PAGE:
Presentation on theme: "Byzantium Why is Byzantium called the “Second Rome”? How did Byzantium flourish while fending off Muslim and Barbarian invasions?"— Presentation transcript:
Byzantium Why is Byzantium called the “Second Rome”? How did Byzantium flourish while fending off Muslim and Barbarian invasions?
Beginnings It was Constantine the Great who began the re-building of Byzantium in 324, naming the city Constantinople and dedicating it in 330. This founding marks the early beginnings of the empire. Constantinople became the sole capital of the Eastern Roman Empire The death of the complete Roman Empire in 476 AD marked the birth of the new Roman Empire in Constantinople. Greek influences resurfaced. Greek thus became primary language in the 6 th C The empire was renamed Byzantine after the city Byzantium which was renamed Constantinople. The empire benefited from being the focal point of trade from east to west and vice versa
Justinian The greatest of all the eastern emperors was clearly Justinian (c ), who reigned for thirty-eight years between 527 and 565. Justinian was a reformer in the fashion of Augustus Caesar. It was Justinian's desire to restore the Empire -- both East and West -- to all of its former glory. In fact, it has been said that his desire to restore the former Roman Empire was an obsession (Nova Roma)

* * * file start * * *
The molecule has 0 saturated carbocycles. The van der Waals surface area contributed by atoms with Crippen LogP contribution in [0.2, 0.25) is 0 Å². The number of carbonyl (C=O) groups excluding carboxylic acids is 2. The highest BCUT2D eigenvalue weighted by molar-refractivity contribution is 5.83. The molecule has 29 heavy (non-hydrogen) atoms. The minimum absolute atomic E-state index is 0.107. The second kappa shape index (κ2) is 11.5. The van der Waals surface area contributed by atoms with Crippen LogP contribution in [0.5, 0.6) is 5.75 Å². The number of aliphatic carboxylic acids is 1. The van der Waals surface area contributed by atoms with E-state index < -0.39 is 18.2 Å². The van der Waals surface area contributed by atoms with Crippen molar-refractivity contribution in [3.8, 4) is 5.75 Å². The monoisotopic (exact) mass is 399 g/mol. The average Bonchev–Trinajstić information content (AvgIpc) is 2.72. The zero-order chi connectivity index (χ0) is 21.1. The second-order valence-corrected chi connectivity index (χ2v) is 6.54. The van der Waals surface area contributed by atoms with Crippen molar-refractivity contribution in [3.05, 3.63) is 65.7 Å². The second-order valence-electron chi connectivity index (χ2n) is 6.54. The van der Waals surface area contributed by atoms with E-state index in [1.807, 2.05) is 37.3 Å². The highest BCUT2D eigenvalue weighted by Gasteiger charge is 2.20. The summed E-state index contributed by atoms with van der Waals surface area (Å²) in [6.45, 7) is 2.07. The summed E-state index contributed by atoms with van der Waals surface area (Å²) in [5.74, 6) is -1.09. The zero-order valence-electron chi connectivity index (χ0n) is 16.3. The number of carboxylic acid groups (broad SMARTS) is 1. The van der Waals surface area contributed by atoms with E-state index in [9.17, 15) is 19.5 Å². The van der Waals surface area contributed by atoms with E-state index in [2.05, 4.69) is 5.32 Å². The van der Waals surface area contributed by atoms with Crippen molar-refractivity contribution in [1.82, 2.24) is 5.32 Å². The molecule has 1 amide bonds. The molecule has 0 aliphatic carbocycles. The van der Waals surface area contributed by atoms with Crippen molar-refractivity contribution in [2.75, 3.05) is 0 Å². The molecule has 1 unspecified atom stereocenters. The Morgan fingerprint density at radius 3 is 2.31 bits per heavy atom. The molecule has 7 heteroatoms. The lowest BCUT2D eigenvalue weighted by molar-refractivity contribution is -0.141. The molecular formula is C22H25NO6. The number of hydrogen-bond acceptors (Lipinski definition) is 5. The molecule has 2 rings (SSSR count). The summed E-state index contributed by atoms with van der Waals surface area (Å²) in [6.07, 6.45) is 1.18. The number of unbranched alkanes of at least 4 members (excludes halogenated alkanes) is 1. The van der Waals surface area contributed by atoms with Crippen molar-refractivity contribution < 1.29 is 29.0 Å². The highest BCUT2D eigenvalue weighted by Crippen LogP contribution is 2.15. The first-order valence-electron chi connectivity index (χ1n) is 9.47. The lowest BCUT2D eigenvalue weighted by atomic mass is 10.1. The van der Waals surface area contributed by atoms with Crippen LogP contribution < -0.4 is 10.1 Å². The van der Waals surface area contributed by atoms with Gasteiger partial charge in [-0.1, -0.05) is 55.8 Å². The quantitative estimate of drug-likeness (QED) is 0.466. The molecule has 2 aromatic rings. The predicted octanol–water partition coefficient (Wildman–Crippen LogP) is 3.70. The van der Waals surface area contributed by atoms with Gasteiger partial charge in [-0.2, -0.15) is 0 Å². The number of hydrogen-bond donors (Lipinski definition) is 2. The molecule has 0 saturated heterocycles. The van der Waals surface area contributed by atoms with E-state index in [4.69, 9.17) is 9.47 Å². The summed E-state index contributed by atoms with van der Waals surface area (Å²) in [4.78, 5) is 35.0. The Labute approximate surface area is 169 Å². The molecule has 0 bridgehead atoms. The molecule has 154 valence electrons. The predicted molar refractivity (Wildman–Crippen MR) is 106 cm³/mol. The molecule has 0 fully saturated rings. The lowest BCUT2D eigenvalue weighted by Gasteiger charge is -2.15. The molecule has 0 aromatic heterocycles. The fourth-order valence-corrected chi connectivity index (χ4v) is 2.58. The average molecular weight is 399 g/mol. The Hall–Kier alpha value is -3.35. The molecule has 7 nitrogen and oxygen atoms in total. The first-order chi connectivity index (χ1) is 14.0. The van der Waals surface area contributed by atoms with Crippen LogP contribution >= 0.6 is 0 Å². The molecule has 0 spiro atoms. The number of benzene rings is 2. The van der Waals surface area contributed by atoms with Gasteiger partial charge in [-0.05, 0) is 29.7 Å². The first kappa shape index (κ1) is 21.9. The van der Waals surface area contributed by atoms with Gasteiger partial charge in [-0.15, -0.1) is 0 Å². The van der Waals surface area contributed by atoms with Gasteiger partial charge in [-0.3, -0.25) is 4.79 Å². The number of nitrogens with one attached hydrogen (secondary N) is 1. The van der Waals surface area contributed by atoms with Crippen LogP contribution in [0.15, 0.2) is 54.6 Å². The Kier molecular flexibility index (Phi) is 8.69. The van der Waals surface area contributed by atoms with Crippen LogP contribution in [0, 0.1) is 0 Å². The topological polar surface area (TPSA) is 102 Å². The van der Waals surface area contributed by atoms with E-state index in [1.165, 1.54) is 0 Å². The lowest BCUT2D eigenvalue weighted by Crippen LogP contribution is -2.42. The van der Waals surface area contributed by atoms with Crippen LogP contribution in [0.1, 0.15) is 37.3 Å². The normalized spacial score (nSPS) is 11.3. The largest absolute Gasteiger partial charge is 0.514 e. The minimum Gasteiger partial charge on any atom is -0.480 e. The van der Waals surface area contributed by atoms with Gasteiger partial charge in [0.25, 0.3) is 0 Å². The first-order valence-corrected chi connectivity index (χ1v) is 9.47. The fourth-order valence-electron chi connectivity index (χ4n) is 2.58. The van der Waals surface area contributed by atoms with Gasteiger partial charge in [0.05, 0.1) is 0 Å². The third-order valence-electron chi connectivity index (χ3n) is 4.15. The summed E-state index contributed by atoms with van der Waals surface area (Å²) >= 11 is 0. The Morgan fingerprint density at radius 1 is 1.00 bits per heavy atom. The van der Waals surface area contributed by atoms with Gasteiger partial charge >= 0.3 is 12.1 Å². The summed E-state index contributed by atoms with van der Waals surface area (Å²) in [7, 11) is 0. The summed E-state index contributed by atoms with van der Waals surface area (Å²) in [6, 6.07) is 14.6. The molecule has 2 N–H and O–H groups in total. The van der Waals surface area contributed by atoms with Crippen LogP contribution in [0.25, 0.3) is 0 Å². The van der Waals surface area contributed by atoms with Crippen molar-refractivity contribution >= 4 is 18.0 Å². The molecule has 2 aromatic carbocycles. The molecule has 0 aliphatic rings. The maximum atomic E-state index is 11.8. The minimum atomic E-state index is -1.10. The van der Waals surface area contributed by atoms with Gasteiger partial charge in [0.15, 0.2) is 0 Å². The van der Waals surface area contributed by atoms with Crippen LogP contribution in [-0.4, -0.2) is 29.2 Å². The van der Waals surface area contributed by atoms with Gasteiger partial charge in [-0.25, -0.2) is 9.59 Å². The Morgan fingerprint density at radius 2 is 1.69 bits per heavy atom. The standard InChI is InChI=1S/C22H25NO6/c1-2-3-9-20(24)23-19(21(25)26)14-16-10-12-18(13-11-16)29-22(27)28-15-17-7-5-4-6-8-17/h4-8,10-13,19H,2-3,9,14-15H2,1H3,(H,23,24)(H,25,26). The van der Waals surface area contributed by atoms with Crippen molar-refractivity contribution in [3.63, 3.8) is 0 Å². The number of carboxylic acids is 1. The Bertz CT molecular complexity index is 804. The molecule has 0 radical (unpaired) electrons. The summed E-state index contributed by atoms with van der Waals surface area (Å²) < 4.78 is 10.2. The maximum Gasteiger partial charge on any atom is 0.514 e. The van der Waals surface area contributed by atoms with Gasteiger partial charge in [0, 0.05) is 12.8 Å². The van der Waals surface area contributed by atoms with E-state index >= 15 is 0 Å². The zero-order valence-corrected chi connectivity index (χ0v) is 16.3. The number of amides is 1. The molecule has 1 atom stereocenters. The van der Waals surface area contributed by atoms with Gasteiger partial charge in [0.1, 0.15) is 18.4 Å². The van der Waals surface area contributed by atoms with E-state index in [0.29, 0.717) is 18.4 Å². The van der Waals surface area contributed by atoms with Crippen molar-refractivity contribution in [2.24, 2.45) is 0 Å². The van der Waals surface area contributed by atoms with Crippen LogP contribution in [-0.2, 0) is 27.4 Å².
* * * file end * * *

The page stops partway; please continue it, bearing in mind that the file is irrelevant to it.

Justinian His greatest accomplishment toward this end was the revision and codification of Roman law. Justinian understood that a strong government could not exist without good laws. The Byzantine laws had grown too numerous and too confusing. Justinian created a commission of sixteen men to bring order out of all the laws. These men worked for six years and studied more than 2000 texts. In 534, the commission produced the Corpus Juris Civilis – the Body of Civil Law (Justinian Code).Corpus Juris Civilis – Contained laws pertaining to religion, anti-paganism, heresy crimes and anti-Semitism
Theodora’s Influence Justinian was aided by his wife, Theodora (c ), the daughter of a bearkeeper at the Hippodrome, and was no less ambitious than her husband.Theodora In 532, mob violence erupted in Constantinople. These riots were called the Nika Riots ("Nika"= "Victory!"), and grew from political unrest over the government's fiscal measures. Rival factions of Blues and Greens (admirers of rival chariot-racing teams) fought in the streets over the results of a chariot race (kinda like soccer hooligans). Some Byzantine Senators saw this riot as an opportunity to overthrow Justinian Justinian wanted to leave the city during the riots, but two of his generals (Belisarius and Narses) and his wife Theodora, persuaded him to stay. Theodora took it upon herself to raise a personal army, an army that eventually killed 35,000 people in a single day and expelled the plotting senators.